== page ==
Lecture 16 (2012-13): Inverse functions and introduction to differential Equations.

Lecture 17 (2012-13): Differential equations and cooling cups of coffee.

Here are the notes on differential equations part 3(II) from (2011-12).

Lecture 18 (2012-13): Antiderivatives

Lecture 19 (2012-13): Modelling the population of the world.


Algebra text:

I can't find a suitable book to recommend for the algebra lectures. So you'll just have to rely on the lecture notes and on the expanded version of the lecture notes which has been produced by Dr Patrick Browne.

Algebra outline:

This module introduces the student to matrix algebra and systems of equations, emphasizing that: (i) the entries of a matrix can be any "numbers" for which we have a suitable notion of addition and multiplication; (ii)  matrix arithmetic underpins Ireland's knowledge economy; (iii) matrix arithmetic over the "real numbers" has a fruitful geometric interpretation. The module is divided into three parts. Part I introduces a number system that will be new to many students. Part II introduces matrix arithmetic over this number system, as well as over the usual real number system. Part III develops a geometric interpretation for matrix arithmetic and systems of equations over the real numbers. Students will be expected to develop their understanding of the topics through extensive calculation rather than through formal theory.

Algebra lectures 2012-13:

The algebra lecture slides will be very similar to last year's slides listed below. So I won't bother uploading the algebra slides for 2012-13  unless I happen to do something very different in a lecture.

Lecture 1 (2012-13): Introduction to modular aritmetic. This lecture had to be repeated due to a timetable mixup. So these slides are a compilation of the original lecture and the repeat lecture.

This online calculator will help with all your modular arithmetic calculations.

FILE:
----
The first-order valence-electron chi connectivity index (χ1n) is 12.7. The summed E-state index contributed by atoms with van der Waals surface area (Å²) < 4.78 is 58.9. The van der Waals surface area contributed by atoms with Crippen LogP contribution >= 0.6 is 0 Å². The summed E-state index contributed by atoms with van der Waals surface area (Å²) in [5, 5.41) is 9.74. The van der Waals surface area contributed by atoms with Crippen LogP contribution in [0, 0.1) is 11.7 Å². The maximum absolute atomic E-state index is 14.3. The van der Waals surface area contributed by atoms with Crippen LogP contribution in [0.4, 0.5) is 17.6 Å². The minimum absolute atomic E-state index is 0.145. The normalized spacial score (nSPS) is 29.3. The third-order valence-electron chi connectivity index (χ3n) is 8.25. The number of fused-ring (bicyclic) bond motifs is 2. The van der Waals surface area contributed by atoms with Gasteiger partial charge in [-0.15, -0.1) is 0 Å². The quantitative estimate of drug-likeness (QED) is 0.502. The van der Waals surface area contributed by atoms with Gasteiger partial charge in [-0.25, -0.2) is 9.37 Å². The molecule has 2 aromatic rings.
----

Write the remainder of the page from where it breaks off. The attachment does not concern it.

Lecture 1 (2011-12): Introduction to the course. Introduction to modular aritmetic. The notions of multiplicative inverse n-1 and additive inverse -n modulo m were explained. The ISBN number was explained. The lecture was short due to a power failure, so the IBAN was only partially explained!

Take a look at the Wikipedia for a good introduction to modular arithmetic.

Lecture 2 (2012-13):

Lecture 2 (2011-12): Explanation of a validation test for International Bank Accounts Numbers (IBANs) using arithmetic mod 97. Explanation of how the mod 97 value of a large integer can be calculated by hand. Introduction to cryptography (U-boats, Bletchley Park, secure internet pages etc.) and an example of a simple affine cryptosystem over a 26-letter alphabet in which message units are single letters. Some mod 26 calculations show that the composite of the enciphering function f(n) with the deciphering function f'(n) yields the identity function f'(f(n)) = n.

Lecture 3 (2012-13): Attacked and decoded a ciphertext sent using an affine cryptosystem with single letter message units. As part of the attack the Euclidean algorithm was used to find the inverse of an integer n modulo m. A careful analysis of this method for finding an inverse shows that a number n has an inverse modulo m if and only if gcd(m,n)=1.
Lecture 3 (2011-12):

See here for an obituary of Peter Hilton - Codebreaker and Mathematician. He worked at Bletchley Park during World War II.

Lecture 4 (2012-13 & 2011-12): A lady has a basket of eggs. If she packs them in boxes containing exactly 13 eggs she can pack all but 3 eggs. If she packs them in boxes of 14 she can pack all but 6 eggs. If she packs them in boxes of 15 she can pack all but 9 eggs. In order to determine the least possible number of eggs she could have we used the Chinese Remainder Theorem. (It's fun to use this theorem but a bit boring to state it. So we used it without stating it!)  At the start of the lecture we computed the last digit of a large power of an integer.

Take a look at the Wikepedia for a good account of the Chinese Remainder Theorem.

Lecture 5 (2011-12): RSA public key cryptography and Euler's Phi function.

Lecture 6 (2011-12): RSA Cryptography and Euler's Theorem.

Lecture 5 (2012-13). Here are the photos of those who attended this lecture on 27 September 2012. Photo 1, Photo 2, Photo 3.